Running with the Bulls

Nearly two years ago, I received a call from a former college friend of mine.  This was about the time the market was starting to recover from its drastic downturn in the fall of 2008, leaving many investors shaking their heads, selling off and vowing never to return to the Dow Jones again.  During the phone conversation with my friend, he breathed a sigh of relief that he had thankfully moved money over into bonds and commodities.  I was a bit stunned by this, as my friend had gone through the same economics and banking studies that I had.  But with all due respect, I could hardly blame him.  It was a time when the drumbeat of market naysayers was loud.  Fear abounded as savers withheld contributions from tax-favored retirement plans, sold equity funds and stocks at rock-bottom prices and reinvested the money into “safe” bond funds, gold and the like.

Though my confidence was shaken, I was not stirred to act – no running with the bond crowd, no mining for gold.  Instead, I was determined to buy ownership in good companies and brace myself for whatever animal invasion would occur…either running with the bulls or getting eaten by the bears.

Now, in January 2011, the bulls have it.  As columnist Will Deener writes in Bull Market Runs Past Hestitating Investors (Dallas Morning News, January 2), “…most small investors missed one of the greatest bull runs in Wall Street history.”  He points out that the Dow Jones gained 77 percent since March 2009, which is more than the average bull market gain of 50 percent over the same time period.

It is time to put away the myths about investing that leave people to panic, make rush decisions and move money in the first place.  While the recession  has triggered worry and uncertainty, this is not the stock market of the Great Depression.  Investment strategies that are oft-repeated by previous generations may no longer be effective in today’s climate.  Here are a few:

Myth 1:  A guaranteed rate of return is always the best choice. This is not so if the guaranteed rate of return will not keep up with inflation.  And yes, inflation will happen again


Myth 2: Retirees should always play it safe. Nothing is “safe.”  The idea that a 65-year old must stop looking at equities and instead settle on a mediocre rate of return is simply outdated.  While having a guaranteed annuity puts food on the table, bear in mind there is a reason that annuity products are pushed so heavily – financial planners make money off of them.  Always look at other options, including your ability to self-invest and make programmed withdrawals each year.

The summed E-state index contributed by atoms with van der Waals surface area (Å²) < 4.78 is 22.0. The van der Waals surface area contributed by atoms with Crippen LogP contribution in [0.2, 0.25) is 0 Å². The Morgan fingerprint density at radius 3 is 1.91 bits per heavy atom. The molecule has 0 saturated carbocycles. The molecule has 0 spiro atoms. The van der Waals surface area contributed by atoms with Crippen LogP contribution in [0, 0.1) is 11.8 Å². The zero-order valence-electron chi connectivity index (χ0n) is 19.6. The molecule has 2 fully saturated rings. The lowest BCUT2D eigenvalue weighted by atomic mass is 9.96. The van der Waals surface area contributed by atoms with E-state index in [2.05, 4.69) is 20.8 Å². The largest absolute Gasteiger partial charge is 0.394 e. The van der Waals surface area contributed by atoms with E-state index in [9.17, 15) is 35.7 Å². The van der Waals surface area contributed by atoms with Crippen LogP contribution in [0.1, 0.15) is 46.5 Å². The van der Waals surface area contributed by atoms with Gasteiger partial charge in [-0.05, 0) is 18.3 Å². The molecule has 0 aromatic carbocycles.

Myth 3:  It takes too much money to invest.  If you are a young worker and truly believe this, you need to talk to a few people who were given stock options while working a part-time job in college and did not take advantage of them.  I have spoken to many Baby Boomers who were given the opportunity to purchase stock for pennies on the dollar in their younger years, and they now regret not having done so.  They passed up thousands, potentially hundreds of thousands of dollars.  No matter how young you are, start saving, be it $25, $50 or $100 a month more.  Take advantage of every tax-deferred account, and give serious consideration when working for any company that offers stock options.

Myth 4:  The market can be timed.  Whoever is telling anybody that one can “time the market” is probably selling beachfront property in Phoenix.  The market can never be timed; this is what usually brings people to sell when the market is falling (bad idea) and buy when the market is rising (another bad idea).  Bottom line is:  If a company stock looks good (little or no debt, good growth potential, etc.), buy it.  If an equity fund looks good, buy it.  Simple as that.  If the market falls, look and see what is out there to buy.  And there are good reasons to sell stock, but the day a company stock falls 50 percent is not the best day to sell.

Let 2011 be a year for common sense investing!


Comments (2)

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  1. Joe says:

    Good advice, Pam.

  2. Lew Walker says:

    I am new to the NCPA having read Richard Walker’s book, I am not related to Richard, I have a SS Disability question. Great work you all are doing, thank you.

    My younger Sister (lives alone but is disabled) is 52. She has received SS Disability for several years based upon my parents (Father’s mostly) who are both deceased, Father in 1987, Mother in 1991. the total monthly received after Medicare is subtracted is $1200 approimately.

    Is there any program available to get her more income without declaring banckruptcy? State of Tennessee Programs have been investigated and there is not much additional available there.
    L Walker